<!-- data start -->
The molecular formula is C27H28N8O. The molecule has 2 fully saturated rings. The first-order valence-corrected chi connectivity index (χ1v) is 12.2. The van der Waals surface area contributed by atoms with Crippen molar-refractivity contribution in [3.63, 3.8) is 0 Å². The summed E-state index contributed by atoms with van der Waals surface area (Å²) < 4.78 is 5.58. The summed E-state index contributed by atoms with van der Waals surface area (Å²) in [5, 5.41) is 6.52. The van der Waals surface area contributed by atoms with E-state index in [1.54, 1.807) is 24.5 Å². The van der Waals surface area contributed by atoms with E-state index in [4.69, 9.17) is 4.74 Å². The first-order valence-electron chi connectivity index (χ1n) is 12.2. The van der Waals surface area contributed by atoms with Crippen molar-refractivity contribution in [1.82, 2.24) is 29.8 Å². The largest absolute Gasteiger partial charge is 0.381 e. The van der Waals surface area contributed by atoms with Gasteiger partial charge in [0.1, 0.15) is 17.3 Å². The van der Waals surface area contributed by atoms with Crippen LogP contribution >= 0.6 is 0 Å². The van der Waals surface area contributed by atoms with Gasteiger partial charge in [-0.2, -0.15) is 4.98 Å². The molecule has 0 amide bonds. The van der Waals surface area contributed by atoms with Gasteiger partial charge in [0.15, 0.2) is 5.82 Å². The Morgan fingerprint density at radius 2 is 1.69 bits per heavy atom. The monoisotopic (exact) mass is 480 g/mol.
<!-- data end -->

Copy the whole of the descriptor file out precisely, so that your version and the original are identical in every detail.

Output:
The molecular formula is C27H28N8O. The molecule has 2 fully saturated rings. The first-order valence-corrected chi connectivity index (χ1v) is 12.2. The van der Waals surface area contributed by atoms with Crippen molar-refractivity contribution in [3.63, 3.8) is 0 Å². The summed E-state index contributed by atoms with van der Waals surface area (Å²) < 4.78 is 5.58. The summed E-state index contributed by atoms with van der Waals surface area (Å²) in [5, 5.41) is 6.52. The van der Waals surface area contributed by atoms with E-state index in [1.54, 1.807) is 24.5 Å². The van der Waals surface area contributed by atoms with E-state index in [4.69, 9.17) is 4.74 Å². The first-order valence-electron chi connectivity index (χ1n) is 12.2. The van der Waals surface area contributed by atoms with Crippen molar-refractivity contribution in [1.82, 2.24) is 29.8 Å². The largest absolute Gasteiger partial charge is 0.381 e. The van der Waals surface area contributed by atoms with Gasteiger partial charge in [0.1, 0.15) is 17.3 Å². The van der Waals surface area contributed by atoms with Crippen LogP contribution >= 0.6 is 0 Å². The van der Waals surface area contributed by atoms with Gasteiger partial charge in [-0.2, -0.15) is 4.98 Å². The molecule has 0 amide bonds. The van der Waals surface area contributed by atoms with Gasteiger partial charge in [0.15, 0.2) is 5.82 Å². The Morgan fingerprint density at radius 2 is 1.69 bits per heavy atom. The monoisotopic (exact) mass is 480 g/mol.